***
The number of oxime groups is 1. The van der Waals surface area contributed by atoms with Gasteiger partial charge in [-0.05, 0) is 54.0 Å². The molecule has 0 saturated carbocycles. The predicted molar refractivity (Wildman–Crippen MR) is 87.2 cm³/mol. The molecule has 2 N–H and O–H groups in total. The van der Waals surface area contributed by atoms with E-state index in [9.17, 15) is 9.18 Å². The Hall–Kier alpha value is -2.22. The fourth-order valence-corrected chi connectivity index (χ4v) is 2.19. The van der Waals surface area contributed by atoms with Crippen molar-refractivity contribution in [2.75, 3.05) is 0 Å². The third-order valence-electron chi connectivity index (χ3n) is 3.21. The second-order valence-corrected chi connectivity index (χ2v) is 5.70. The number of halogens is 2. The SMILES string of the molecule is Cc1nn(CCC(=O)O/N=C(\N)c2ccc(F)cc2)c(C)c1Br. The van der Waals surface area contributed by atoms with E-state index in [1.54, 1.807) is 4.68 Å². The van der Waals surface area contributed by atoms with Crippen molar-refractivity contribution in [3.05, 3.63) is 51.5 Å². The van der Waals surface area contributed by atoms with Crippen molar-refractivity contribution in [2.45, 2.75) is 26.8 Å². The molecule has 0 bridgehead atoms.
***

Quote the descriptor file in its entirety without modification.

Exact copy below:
The number of oxime groups is 1. The van der Waals surface area contributed by atoms with Gasteiger partial charge in [-0.05, 0) is 54.0 Å². The molecule has 0 saturated carbocycles. The predicted molar refractivity (Wildman–Crippen MR) is 87.2 cm³/mol. The molecule has 2 N–H and O–H groups in total. The van der Waals surface area contributed by atoms with E-state index in [9.17, 15) is 9.18 Å². The Hall–Kier alpha value is -2.22. The fourth-order valence-corrected chi connectivity index (χ4v) is 2.19. The van der Waals surface area contributed by atoms with Crippen molar-refractivity contribution in [2.75, 3.05) is 0 Å². The third-order valence-electron chi connectivity index (χ3n) is 3.21. The second-order valence-corrected chi connectivity index (χ2v) is 5.70. The number of halogens is 2. The SMILES string of the molecule is Cc1nn(CCC(=O)O/N=C(\N)c2ccc(F)cc2)c(C)c1Br. The van der Waals surface area contributed by atoms with E-state index in [1.54, 1.807) is 4.68 Å². The van der Waals surface area contributed by atoms with Crippen molar-refractivity contribution in [3.05, 3.63) is 51.5 Å². The van der Waals surface area contributed by atoms with Crippen molar-refractivity contribution in [2.45, 2.75) is 26.8 Å². The molecule has 0 bridgehead atoms.